A District Court judge correctly denied a criminal defendant's motion, filed after he was deported, to vacate his conviction and grant a new trial, where: the record of the plea and conviction showed that the defendant received a plea hearing; the judge found that it was standard practice to give the warning required by G. L. c. 278, s. 29D, at such hearings; contemporaneous court records of other charges against the defendant demonstrated that he was aware that his conviction could result in deportation; moreover, the statutory presumption was inapplicable after deportation had occurred and, in any event, there was no showing that the defendant's conviction had been the cause of his deportation. [557-559]
COMPLAINT received and sworn to in the Dorchester Division of the District Court Department on November 9, 1989.
After the defendant's plea of guilty was accepted by Ellen Flatley, J., in the Boston Municipal Court Department, a motion for a new trial, filed on April 17, 1997, was heard by William J. Tierney, J.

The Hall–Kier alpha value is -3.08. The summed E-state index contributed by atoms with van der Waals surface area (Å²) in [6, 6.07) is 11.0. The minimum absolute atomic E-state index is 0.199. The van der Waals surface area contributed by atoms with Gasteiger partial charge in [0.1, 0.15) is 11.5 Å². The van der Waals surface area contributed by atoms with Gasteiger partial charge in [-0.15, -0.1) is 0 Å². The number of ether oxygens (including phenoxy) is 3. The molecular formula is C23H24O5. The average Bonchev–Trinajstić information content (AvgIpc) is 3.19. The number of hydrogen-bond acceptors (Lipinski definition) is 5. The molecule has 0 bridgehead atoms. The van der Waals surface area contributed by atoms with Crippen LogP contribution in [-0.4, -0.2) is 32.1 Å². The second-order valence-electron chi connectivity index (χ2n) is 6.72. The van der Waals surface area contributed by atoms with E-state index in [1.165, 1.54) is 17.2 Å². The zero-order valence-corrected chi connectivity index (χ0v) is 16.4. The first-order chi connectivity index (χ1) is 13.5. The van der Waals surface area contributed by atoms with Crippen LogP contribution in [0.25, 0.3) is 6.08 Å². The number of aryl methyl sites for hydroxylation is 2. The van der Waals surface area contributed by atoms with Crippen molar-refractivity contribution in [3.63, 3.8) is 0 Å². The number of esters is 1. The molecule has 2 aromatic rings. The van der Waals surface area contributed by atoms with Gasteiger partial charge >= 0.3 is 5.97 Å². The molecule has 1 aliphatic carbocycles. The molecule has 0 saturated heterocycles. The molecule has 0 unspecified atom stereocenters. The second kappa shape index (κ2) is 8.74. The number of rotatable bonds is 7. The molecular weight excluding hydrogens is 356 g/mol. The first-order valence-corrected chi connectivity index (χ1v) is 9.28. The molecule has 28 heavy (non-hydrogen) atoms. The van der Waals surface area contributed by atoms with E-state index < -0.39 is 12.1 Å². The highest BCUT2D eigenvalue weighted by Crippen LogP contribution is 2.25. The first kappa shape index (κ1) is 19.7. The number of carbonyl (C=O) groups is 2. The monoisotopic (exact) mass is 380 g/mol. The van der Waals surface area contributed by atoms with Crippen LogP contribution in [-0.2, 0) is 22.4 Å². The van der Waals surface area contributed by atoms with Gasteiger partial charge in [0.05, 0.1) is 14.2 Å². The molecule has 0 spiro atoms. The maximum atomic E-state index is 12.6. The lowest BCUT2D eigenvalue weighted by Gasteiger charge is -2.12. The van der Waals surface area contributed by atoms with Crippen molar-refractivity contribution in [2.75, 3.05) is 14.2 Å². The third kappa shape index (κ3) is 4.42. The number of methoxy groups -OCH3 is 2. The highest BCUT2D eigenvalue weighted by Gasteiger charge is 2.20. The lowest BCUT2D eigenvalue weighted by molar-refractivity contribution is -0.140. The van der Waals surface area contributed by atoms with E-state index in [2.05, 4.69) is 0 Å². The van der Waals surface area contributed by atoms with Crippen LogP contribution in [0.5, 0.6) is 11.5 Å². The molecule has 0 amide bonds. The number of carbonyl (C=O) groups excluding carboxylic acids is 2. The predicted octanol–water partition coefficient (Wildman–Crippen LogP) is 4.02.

After review by the Appeals Court, the Supreme Judicial Court granted leave to obtain further appellate review.
The case was submitted on briefs.
Christopher Pohl, Assistant District Attorney, for the Commonwealth.
Richard A. Pryce, pro se.
LYNCH, J. The defendant pleaded guilty in the Boston Municipal Court on March 28, 1991, to possession of cocaine, in violation of G. L. c. 94C, s. 34. On April 17, 1997, he moved for a new trial claiming, inter alia, that at the time of his guilty plea, he was not given the warning required by G. L. c. 278,
s. 29D [Note 1]. A judge in the Boston Municipal Court denied the motion after a hearing, and after a timely appeal the Appeals Court reversed the judgment. Commonwealth v. Pryce, 45 Mass. App. Ct. 535 , 536 (1998). We granted the Commonwealth's application for further appellate review and now affirm the decision of the Boston Municipal Court judge.